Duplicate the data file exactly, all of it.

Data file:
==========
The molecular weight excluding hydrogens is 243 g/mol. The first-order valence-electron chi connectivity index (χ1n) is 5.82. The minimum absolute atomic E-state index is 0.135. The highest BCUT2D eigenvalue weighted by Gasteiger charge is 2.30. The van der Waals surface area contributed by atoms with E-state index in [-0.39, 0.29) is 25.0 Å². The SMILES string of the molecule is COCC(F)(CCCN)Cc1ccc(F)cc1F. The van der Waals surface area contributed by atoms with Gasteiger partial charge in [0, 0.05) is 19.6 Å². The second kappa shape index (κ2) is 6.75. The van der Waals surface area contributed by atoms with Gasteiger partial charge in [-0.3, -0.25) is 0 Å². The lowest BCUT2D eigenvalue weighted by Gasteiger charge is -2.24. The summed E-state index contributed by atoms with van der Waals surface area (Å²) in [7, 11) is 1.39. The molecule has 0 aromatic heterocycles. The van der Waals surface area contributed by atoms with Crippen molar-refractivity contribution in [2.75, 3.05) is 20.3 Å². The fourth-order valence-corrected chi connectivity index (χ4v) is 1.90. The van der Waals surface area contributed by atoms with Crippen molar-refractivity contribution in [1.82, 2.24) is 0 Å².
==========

The molecular weight excluding hydrogens is 243 g/mol. The first-order valence-electron chi connectivity index (χ1n) is 5.82. The minimum absolute atomic E-state index is 0.135. The highest BCUT2D eigenvalue weighted by Gasteiger charge is 2.30. The van der Waals surface area contributed by atoms with E-state index in [-0.39, 0.29) is 25.0 Å². The SMILES string of the molecule is COCC(F)(CCCN)Cc1ccc(F)cc1F. The van der Waals surface area contributed by atoms with Gasteiger partial charge in [0, 0.05) is 19.6 Å². The second kappa shape index (κ2) is 6.75. The van der Waals surface area contributed by atoms with Gasteiger partial charge in [-0.3, -0.25) is 0 Å². The lowest BCUT2D eigenvalue weighted by Gasteiger charge is -2.24. The summed E-state index contributed by atoms with van der Waals surface area (Å²) in [7, 11) is 1.39. The molecule has 0 aromatic heterocycles. The van der Waals surface area contributed by atoms with Crippen molar-refractivity contribution in [2.75, 3.05) is 20.3 Å². The fourth-order valence-corrected chi connectivity index (χ4v) is 1.90. The van der Waals surface area contributed by atoms with Crippen molar-refractivity contribution in [1.82, 2.24) is 0 Å².